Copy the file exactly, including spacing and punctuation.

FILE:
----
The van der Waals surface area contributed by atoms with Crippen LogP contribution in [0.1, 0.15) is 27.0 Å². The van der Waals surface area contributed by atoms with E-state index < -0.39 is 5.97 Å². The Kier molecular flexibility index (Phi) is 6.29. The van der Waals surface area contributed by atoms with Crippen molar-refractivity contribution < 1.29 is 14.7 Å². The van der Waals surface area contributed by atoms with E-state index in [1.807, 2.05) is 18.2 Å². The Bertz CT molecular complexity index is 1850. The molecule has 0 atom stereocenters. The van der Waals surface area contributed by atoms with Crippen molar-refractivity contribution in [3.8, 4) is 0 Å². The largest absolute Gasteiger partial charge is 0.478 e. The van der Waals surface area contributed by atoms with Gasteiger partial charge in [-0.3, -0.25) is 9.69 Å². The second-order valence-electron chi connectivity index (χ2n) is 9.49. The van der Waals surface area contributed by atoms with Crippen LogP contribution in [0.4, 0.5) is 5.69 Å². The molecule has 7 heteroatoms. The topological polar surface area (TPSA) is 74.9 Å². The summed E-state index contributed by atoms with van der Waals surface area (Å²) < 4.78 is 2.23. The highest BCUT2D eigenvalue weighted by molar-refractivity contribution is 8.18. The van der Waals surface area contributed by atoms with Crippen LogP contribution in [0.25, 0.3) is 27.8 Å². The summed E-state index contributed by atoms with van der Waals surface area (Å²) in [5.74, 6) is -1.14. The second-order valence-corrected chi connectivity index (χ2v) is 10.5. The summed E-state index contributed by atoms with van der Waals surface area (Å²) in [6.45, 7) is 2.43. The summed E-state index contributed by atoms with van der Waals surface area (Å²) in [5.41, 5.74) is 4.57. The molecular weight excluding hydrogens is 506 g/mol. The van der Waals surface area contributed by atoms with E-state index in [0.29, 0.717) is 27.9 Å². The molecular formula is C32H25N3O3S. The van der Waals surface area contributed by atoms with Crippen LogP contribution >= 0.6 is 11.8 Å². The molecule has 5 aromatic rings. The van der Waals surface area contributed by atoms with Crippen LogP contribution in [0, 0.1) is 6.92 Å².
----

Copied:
The van der Waals surface area contributed by atoms with Crippen LogP contribution in [0.1, 0.15) is 27.0 Å². The van der Waals surface area contributed by atoms with E-state index < -0.39 is 5.97 Å². The Kier molecular flexibility index (Phi) is 6.29. The van der Waals surface area contributed by atoms with Crippen molar-refractivity contribution < 1.29 is 14.7 Å². The van der Waals surface area contributed by atoms with E-state index in [1.807, 2.05) is 18.2 Å². The Bertz CT molecular complexity index is 1850. The molecule has 0 atom stereocenters. The van der Waals surface area contributed by atoms with Crippen molar-refractivity contribution in [3.8, 4) is 0 Å². The largest absolute Gasteiger partial charge is 0.478 e. The van der Waals surface area contributed by atoms with Gasteiger partial charge in [-0.3, -0.25) is 9.69 Å². The second-order valence-electron chi connectivity index (χ2n) is 9.49. The van der Waals surface area contributed by atoms with Crippen LogP contribution in [0.4, 0.5) is 5.69 Å². The molecule has 7 heteroatoms. The topological polar surface area (TPSA) is 74.9 Å². The summed E-state index contributed by atoms with van der Waals surface area (Å²) < 4.78 is 2.23. The highest BCUT2D eigenvalue weighted by molar-refractivity contribution is 8.18. The van der Waals surface area contributed by atoms with Crippen LogP contribution in [0.25, 0.3) is 27.8 Å². The summed E-state index contributed by atoms with van der Waals surface area (Å²) in [5.74, 6) is -1.14. The second-order valence-corrected chi connectivity index (χ2v) is 10.5. The summed E-state index contributed by atoms with van der Waals surface area (Å²) in [6.45, 7) is 2.43. The summed E-state index contributed by atoms with van der Waals surface area (Å²) in [5.41, 5.74) is 4.57. The molecular weight excluding hydrogens is 506 g/mol. The van der Waals surface area contributed by atoms with E-state index in [0.29, 0.717) is 27.9 Å². The molecular formula is C32H25N3O3S. The van der Waals surface area contributed by atoms with Crippen LogP contribution >= 0.6 is 11.8 Å². The molecule has 5 aromatic rings. The van der Waals surface area contributed by atoms with Crippen LogP contribution in [0, 0.1) is 6.92 Å².